Local Girl Scout troop collecting crafts for seriously ill children

Inspired by Hope

From left, Kamryn Wilson, Devyn Wilson and Maddie Scott, all students at Pacific Crest Academy, organized a craft drive for seriously ill children as a part of their Girl Scout troop community service project. Not pictured are troop members Evie Yoshimura, Emily Silva, Brianna Cloutier, Georgina George and Olivia Doumitt.

Inspired by Hope

When her local Girl Scout troop needed to plan a community service project to earn a merit badge, 14-year-old Devyn Wilson knew exactly what she wanted to do.“My friend, Brooke Mosier, has a cousin named Hope, who has cancer,” she said. “Her story was really inspiring.”

After sharing the story of the Vancouver 10-year-old’s battle with the disease and radiation treatment, she and the members of Camas Cadette Troop No. 41864 decided to do something to help the young patients at Randall Children’s Hospital in Portland.

“When asked what we could do to help, she suggested we help the children find something to do to pass the time and keep their minds occupied,” Devyn said.

She, her sister Kamryn and their friend Maddie Scott are all students at Pacific Crest Academy in Camas.

They decided to organize a craft drive in all the classrooms. Earlier in the year, they also organized a similar drive with family and friends, bringing in approximately $600 worth of crafts to the hospital.

The girls also had the opportunity to tour the hospital and walked away impressed.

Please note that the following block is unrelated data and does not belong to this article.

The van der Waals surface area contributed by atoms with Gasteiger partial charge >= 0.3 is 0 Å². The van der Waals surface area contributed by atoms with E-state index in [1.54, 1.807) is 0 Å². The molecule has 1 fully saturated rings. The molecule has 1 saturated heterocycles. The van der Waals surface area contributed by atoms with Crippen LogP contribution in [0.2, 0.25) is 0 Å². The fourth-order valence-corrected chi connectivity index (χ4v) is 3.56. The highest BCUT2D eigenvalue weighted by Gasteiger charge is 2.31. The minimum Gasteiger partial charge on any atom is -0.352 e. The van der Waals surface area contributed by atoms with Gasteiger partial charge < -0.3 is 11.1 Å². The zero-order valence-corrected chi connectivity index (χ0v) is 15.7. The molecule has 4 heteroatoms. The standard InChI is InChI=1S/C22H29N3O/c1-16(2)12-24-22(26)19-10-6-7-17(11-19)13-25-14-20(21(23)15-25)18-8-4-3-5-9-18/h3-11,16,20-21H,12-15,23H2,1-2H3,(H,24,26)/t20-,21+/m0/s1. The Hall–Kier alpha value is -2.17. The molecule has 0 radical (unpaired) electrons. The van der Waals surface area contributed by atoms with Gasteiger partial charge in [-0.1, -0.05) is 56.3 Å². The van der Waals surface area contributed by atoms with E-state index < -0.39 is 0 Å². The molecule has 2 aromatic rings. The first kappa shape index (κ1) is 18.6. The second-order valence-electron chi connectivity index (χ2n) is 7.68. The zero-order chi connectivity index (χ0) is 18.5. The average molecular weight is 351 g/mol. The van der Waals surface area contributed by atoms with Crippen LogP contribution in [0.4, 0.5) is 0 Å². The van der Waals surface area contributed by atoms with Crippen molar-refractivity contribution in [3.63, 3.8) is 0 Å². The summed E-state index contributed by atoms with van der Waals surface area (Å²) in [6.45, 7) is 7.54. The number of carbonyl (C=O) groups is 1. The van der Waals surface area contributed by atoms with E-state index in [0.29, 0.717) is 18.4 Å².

“If I ever got sick, that’s the place I’d want to be,” Kamryn said.

The craft drive will last through the end of this week.

So far, donations have been sporadic, but the girls feel positive about what they are doing.

“It brings joy to my face knowing that I am doing something good,” Scott said. “There are a lot of people in my family who have undergone cancer treatment, so it’s nice to be doing something for others that I can personally relate to.”

Kamryn agreed.

“These kids aren’t much different than myself,” she said. “But suddenly, they get cancer and miss school, their friends and don’t know how long they’ll be in the hospital. Bringing crafts is not a big miracle, but it is something to keep them occupied.”

Diana Wilson, mother to Kamryn and Devyn, is their Cadette Troop leader and has watched the girls organize much of the project on their own.

“As a parent, it’s hard to imagine what you would go through watching your child suffer through cancer,” she said. “I’m proud of the girls and what they are doing to help.”

To donate crafts or for more information, call Diana Wilson at 503-502-2620.